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5 Tips for Researching Your Scottish Genealogy

By Nancy Hendrickson Premium

You don’t have to be a genealogy buff to recognize that Scottish heritage is tightly woven into America’s cultural fabric. We’re not just talking about a fondness for plaid or the popularity of golf and movies such as Brigadoon and Braveheart. With 9.2 million people claiming Scottish and Scots-Irish ancestry, Scottish-Americans are not only the United States’ eighth-largest heritage group — they outnumber the 5 million Scots in Scotland nearly 2-to-1.

That adds up to plentiful research opportunities for those who want to trace their Scottish family trees. When I began researching my Hume/Home family, who left Edinburgh for Spotslyvania County, Va., in 1740, I had no idea of the depth and breadth of Scottish records online. For someone who specializes in US genealogy, it was thrilling to make the jump over the pond and discover a rich heritage dating back to the 1200s. You can make that exciting leap, too, by following the advice in this guide.

1. Learn About Scotland’s Rich History

Scotland’s turbulent and violent history can (and does) fill volumes, going back thousands of years. Its written history, however, begins about the time the Romans pushed into Britain, and the famed Hadrian’s Wall separated Caledonia (the northern part of the island, or what’s now Scotland) from the Roman Empire.

From its beginnings, Scotland seemed to be a favorite target for invasion, enduring attacks from Britons, Anglo-Saxons and Vikings. As a result, Anglo-Saxon (a variant of English) became the predominant language in Lowland Scotland, while Highlanders primarily spoke Gaelic.

Some of Scotland’s most important historical events relate directly to the tug-of-war with England for control over the country. Although William Wallace defeated Edward I at the Battle of Stirling Bridge — depicted in Braveheart — and Robert the Bruce defeated Edward II at the Battle of Bannockburn in 1314, constant warring between the two countries continued.

Wars were fought over allegiance to England, religion and succession to the crown. Calvinist preacher John Knox led a religious “revolution,” resulting in Scottish Parliament adopting the Scot’s Confession in 1560. Although Protestantism spread throughout Scotland, Catholicism remained the chief religion in the Highlands. The con-flict culminated in England’s Elizabeth I, a Protestant, famously ordering the execution of her Catholic cousin, Mary, Queen of Scots in 1587.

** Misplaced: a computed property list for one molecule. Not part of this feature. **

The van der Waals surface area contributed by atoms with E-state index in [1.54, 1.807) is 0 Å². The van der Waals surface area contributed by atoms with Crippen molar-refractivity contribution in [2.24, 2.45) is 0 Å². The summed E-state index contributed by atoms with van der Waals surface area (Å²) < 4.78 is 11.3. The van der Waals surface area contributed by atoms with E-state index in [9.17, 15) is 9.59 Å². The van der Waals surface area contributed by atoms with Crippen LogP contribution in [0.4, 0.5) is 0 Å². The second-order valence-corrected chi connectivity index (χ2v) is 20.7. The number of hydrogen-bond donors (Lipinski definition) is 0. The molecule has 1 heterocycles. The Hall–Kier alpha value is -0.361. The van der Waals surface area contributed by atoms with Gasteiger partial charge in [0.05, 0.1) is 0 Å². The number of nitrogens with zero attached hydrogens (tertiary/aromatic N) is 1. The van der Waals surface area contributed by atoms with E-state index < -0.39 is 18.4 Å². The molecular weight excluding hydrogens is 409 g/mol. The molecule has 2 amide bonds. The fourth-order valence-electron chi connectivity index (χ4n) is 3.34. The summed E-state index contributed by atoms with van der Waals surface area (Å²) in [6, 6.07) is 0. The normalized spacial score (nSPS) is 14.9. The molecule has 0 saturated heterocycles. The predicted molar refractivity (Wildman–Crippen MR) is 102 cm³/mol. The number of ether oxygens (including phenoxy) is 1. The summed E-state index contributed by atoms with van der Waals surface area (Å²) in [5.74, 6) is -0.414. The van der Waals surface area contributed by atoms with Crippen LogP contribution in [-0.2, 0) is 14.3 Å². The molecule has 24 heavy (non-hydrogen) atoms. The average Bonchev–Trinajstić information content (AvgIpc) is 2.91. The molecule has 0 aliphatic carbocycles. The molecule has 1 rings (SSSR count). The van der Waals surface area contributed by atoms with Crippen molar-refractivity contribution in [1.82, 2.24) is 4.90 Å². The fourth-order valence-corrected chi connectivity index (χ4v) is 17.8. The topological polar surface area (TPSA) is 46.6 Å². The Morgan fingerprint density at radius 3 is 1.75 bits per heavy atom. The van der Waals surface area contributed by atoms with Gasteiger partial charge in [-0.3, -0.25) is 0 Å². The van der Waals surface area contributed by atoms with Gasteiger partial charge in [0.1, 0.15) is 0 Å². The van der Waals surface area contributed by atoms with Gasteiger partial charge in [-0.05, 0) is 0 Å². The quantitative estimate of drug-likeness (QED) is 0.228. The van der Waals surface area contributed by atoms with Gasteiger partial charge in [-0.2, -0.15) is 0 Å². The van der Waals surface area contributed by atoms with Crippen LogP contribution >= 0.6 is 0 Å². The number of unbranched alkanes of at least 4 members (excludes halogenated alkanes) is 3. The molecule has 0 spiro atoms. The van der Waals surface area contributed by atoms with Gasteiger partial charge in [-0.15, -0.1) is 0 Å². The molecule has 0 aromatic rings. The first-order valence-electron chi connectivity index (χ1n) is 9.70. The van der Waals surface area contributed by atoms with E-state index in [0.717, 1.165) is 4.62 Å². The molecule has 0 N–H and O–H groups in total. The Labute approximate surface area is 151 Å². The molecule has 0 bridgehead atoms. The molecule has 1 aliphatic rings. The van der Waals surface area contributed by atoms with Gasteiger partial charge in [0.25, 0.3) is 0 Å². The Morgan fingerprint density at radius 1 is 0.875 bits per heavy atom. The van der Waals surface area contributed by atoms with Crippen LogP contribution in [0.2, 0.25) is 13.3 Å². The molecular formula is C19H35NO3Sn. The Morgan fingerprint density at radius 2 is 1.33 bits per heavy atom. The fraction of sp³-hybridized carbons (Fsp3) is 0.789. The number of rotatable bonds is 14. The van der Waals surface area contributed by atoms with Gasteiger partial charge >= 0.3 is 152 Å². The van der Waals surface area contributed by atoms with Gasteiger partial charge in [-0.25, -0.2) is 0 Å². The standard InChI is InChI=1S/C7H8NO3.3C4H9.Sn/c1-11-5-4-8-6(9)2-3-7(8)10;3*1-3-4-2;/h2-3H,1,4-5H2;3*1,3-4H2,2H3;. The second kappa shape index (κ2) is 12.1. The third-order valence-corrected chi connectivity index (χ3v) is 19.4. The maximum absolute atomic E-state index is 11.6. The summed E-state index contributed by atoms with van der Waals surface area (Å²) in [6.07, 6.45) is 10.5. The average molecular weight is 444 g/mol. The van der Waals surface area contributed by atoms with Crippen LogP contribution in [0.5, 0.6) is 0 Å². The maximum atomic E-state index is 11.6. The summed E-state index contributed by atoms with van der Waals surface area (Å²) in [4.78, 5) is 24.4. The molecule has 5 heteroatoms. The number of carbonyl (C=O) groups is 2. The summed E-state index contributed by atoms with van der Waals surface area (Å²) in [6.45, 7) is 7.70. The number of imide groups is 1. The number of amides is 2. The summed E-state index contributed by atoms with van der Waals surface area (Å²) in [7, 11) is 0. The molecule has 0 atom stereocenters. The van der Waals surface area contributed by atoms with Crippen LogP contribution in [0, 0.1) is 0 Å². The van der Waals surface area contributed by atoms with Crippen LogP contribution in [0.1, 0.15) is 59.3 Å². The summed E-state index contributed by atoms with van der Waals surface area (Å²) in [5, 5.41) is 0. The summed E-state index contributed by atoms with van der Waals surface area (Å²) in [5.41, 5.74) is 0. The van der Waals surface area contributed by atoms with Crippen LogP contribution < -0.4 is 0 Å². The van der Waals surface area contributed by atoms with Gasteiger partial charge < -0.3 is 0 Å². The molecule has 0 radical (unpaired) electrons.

In 1603, Mary’s son, James VI, became James I of England and politically united the two countries. Then in 1707, James’ political unification became legal: The Act of Union abolished the English and Scottish parliaments and established the Parliament of Great Britain.

2. Study Scotland’s Emigration and Immigration Waves

Scotland’s historical unrest led to several key periods of emigration and immigration, which may explain your ancestors’ movements — and guide your research. Below are some of the most significant waves on record:

English Civil Wars (1642 to 1651)

This “Great Rebellion” pitted royalists, who were loyal to King Charles I, against “roundheads,” the Puritan supporters of English parliament. During the “Scottish Campaign” of 1650 to 1651, English Gen. Oliver Cromwell transported thousands of Scottish soldiers to the Americas.

Jacobite Rebellions (1715 and 1745)

Known as “The Fifteen” and “The Forty Five,” these uprisings aimed to return Stuart kings to the thrones of England and Scotland. The attempts failed, but they did result in Highlanders moving to the Lowlands, and 1,600 Scots being banished to the American Colonies.

Lowland Clearances (1760 to 1830)

As tenant farmers were forcibly removed from their farms, tens of thousands of Scots left for Canada and the United States.

Highland Clearances (late 1700s to 1870s)

Highland Scots also were forcibly displaced, to the lowlands and coastal areas. Some evictions were so brutal that modern historians have labeled them as a variety of ethnic cleansing. As a result, waves of Highland Scots immigrated to the Carolinas, Nova Scotia and elsewhere in Canada.

Scots-Irish Emigration (1600s on)

During the 17th century, at least 200,000 Presbyterians migrated from Lowland Scotland to Ulster (in northern Ireland); ultimately, 2 million of their descendants — known as the Scots-Irish, or Ulster Scots — would immigrate to North America. That includes 250,000 Scots-Irish who came to the American Colonies from 1717 to 1775, settling mainly in the Carolinas, Pennsylvania and Virginia. (For help researching ancestors in Ireland, see the March 2008 Family Tree Magazine.)